Visual outcome is another important issue with regard to repeat PK. A BCVA of ≥ 0.3 logMAR has been reported to be 4.8% to 41% among regrafts.1,2,12 In the present study, the rate of BCVA of ≥ 0.3 logMAR was 18.09%, which is also consistent with the literature. Graft survival and visual outcomes have been reported to decrease with each transplant.11 However, we observed no statistically significant differences between group 1 and group 2 in terms of BCVA. This may be due to the presence of grafts either with recent PK or presence of sutures in group 1. Therefore, this comparison does not fully reflect the actual visual outcomes and presumably grafts having 2 PKs would have better BCVA in the long run.
In conclusion, BK is the most prevalent primary indication for repeat PKs, whereas endothelial failure, especially late endothelial failure, is the most common reason for failed grafts. These findings emphasize the importance of preventive measures focused on decreasing both the number of graft failures and repeat PKs.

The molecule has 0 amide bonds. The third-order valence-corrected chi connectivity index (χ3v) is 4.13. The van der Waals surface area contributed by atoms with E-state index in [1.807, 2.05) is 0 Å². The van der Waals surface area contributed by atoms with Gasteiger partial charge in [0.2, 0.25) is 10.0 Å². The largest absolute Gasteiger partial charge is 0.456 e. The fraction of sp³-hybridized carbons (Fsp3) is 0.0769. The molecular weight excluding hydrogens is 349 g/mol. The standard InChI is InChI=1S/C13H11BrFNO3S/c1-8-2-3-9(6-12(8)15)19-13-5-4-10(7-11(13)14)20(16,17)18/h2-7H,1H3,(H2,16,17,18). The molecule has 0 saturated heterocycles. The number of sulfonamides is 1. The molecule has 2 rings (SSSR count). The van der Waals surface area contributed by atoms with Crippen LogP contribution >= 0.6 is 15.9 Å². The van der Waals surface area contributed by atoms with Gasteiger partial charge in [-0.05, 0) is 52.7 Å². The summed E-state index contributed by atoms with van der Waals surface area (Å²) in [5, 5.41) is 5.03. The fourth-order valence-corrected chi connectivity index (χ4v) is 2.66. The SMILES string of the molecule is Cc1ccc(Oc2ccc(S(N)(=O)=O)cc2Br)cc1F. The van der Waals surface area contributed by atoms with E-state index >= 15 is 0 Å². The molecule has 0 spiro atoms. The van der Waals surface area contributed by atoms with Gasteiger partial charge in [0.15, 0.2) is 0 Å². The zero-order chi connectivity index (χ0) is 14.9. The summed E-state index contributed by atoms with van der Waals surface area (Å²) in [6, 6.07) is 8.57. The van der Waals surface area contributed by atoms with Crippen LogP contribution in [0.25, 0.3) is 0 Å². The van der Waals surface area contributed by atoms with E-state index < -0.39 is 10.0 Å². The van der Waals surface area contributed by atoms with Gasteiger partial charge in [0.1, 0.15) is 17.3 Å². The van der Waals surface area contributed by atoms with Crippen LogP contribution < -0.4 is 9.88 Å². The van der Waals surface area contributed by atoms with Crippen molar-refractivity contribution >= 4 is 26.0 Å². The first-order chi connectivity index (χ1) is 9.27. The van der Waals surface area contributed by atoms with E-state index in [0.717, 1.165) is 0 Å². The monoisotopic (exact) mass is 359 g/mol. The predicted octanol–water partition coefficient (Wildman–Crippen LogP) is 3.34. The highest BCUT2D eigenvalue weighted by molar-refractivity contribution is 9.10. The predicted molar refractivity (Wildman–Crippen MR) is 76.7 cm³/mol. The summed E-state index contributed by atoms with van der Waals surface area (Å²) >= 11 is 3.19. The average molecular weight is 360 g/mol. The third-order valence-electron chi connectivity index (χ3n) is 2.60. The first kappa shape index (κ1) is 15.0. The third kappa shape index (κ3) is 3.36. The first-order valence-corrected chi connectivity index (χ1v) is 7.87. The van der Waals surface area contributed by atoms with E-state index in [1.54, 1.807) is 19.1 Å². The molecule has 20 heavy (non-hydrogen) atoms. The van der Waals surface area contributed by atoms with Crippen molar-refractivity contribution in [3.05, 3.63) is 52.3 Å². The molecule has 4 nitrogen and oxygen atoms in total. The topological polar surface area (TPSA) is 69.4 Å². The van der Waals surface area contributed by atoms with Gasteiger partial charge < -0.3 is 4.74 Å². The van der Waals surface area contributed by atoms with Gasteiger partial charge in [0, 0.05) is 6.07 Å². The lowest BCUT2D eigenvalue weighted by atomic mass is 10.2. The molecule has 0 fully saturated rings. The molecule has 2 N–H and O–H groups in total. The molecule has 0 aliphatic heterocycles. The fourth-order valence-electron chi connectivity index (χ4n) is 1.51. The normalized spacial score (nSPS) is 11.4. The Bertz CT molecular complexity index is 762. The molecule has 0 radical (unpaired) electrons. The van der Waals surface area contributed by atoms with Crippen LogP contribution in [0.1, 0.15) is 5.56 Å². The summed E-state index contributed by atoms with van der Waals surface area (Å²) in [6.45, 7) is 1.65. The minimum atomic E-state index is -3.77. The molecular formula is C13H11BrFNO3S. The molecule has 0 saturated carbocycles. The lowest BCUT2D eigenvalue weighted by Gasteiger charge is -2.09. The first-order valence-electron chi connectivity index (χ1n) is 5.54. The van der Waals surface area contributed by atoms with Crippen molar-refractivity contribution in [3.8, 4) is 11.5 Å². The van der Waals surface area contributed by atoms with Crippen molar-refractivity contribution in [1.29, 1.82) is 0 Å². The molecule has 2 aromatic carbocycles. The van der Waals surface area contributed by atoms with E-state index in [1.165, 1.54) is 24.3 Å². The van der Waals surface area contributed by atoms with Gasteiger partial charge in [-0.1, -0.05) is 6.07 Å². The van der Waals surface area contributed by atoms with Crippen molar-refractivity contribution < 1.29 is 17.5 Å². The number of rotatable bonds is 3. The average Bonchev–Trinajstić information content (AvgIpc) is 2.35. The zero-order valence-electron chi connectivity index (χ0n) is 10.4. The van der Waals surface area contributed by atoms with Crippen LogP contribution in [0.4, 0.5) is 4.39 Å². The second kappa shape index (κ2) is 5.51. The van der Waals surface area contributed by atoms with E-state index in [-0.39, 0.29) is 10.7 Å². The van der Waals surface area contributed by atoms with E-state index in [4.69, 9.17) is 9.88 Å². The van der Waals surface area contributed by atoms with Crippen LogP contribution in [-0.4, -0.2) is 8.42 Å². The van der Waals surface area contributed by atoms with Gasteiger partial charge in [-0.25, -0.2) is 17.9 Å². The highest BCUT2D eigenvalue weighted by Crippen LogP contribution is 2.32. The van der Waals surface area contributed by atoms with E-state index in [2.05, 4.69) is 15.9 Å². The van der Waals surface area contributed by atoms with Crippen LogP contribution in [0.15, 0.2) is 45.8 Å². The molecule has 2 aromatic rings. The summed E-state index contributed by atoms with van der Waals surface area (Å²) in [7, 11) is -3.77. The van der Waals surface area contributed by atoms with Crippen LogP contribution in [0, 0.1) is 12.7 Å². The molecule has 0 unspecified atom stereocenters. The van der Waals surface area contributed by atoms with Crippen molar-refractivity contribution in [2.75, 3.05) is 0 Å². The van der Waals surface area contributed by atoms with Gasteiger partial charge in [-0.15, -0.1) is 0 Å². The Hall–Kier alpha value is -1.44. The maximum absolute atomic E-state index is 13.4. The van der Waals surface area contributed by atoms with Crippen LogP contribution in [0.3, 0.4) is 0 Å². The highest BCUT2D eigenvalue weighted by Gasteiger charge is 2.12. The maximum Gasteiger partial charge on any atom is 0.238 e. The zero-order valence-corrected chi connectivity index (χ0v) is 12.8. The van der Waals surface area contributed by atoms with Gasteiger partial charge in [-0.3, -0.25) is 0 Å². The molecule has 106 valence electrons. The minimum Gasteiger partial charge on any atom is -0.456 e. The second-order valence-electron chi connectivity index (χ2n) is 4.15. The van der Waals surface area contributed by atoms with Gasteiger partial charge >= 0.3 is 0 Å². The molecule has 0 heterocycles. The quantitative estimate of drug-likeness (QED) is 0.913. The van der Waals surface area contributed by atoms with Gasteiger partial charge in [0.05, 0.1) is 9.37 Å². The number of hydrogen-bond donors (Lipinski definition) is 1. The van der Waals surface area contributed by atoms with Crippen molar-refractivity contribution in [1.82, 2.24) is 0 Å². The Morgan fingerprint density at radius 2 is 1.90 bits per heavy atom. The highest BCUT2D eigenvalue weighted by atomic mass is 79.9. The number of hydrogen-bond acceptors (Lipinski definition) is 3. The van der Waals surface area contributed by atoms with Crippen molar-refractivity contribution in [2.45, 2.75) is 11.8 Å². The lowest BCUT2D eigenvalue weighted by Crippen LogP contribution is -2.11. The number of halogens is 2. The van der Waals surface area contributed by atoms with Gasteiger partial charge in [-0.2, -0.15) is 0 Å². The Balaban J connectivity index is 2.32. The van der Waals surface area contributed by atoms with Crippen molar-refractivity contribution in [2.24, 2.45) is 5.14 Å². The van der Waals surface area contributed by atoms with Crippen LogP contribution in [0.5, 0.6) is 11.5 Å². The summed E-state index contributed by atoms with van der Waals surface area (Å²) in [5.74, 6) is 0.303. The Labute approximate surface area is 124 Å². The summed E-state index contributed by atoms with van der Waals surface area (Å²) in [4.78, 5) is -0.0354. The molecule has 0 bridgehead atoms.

DOI : 10.6002/ect.2017.0165
From the Department of Ophthalmology, Ege University, Izmir, Turkey
Acknowledgements: The authors declare that they have no sources of funding for this study, and they have no conflicts of interest to declare.
Corresponding author: Melis Palamar, Ege University Faculty of Medicine, Department of Ophthalmology, 35040 Bornova, Izmir, Turkey
Phone: +90 232 388 14 69
Table 1. Primary Indication, Best-Corrected Visual Acuity at Last Visit, and Last Graft Clarity Data According to Penetrating Keratoplasty Number
Table 2. Reasons for Repeated Graft Failure
Table 3. Primary Indication, Best-Corrected Visual Acuity at Last Visit, and Last Graft Failure Reason According to Last Graft Status
Table 4. Conditions Leading to Reduced Visual Acuity in Clear Grafts